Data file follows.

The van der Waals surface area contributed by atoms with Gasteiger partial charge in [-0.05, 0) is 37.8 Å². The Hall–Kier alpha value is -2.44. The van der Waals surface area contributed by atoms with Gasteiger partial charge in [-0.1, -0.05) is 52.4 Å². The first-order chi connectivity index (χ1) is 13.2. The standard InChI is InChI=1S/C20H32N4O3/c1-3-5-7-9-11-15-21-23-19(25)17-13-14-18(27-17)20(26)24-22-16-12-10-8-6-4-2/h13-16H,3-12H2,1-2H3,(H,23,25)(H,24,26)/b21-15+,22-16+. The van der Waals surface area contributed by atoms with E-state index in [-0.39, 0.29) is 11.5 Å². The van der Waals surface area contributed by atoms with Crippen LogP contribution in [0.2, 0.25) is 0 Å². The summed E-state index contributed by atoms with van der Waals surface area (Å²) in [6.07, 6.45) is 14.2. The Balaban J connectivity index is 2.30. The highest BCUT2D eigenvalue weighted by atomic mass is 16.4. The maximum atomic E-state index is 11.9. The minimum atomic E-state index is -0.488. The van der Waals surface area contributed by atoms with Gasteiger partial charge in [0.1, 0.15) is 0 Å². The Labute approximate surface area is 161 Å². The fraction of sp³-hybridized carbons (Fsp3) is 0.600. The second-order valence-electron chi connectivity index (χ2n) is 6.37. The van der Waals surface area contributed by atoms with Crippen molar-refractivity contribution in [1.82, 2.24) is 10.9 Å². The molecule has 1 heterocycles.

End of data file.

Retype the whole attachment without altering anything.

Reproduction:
The van der Waals surface area contributed by atoms with Gasteiger partial charge in [-0.05, 0) is 37.8 Å². The Hall–Kier alpha value is -2.44. The van der Waals surface area contributed by atoms with Gasteiger partial charge in [-0.1, -0.05) is 52.4 Å². The first-order chi connectivity index (χ1) is 13.2. The standard InChI is InChI=1S/C20H32N4O3/c1-3-5-7-9-11-15-21-23-19(25)17-13-14-18(27-17)20(26)24-22-16-12-10-8-6-4-2/h13-16H,3-12H2,1-2H3,(H,23,25)(H,24,26)/b21-15+,22-16+. The van der Waals surface area contributed by atoms with E-state index in [-0.39, 0.29) is 11.5 Å². The van der Waals surface area contributed by atoms with Crippen LogP contribution in [0.2, 0.25) is 0 Å². The summed E-state index contributed by atoms with van der Waals surface area (Å²) in [6.07, 6.45) is 14.2. The Balaban J connectivity index is 2.30. The highest BCUT2D eigenvalue weighted by atomic mass is 16.4. The maximum atomic E-state index is 11.9. The minimum atomic E-state index is -0.488. The van der Waals surface area contributed by atoms with Gasteiger partial charge in [0.1, 0.15) is 0 Å². The Labute approximate surface area is 161 Å². The fraction of sp³-hybridized carbons (Fsp3) is 0.600. The second-order valence-electron chi connectivity index (χ2n) is 6.37. The van der Waals surface area contributed by atoms with Crippen molar-refractivity contribution in [1.82, 2.24) is 10.9 Å². The molecule has 1 heterocycles.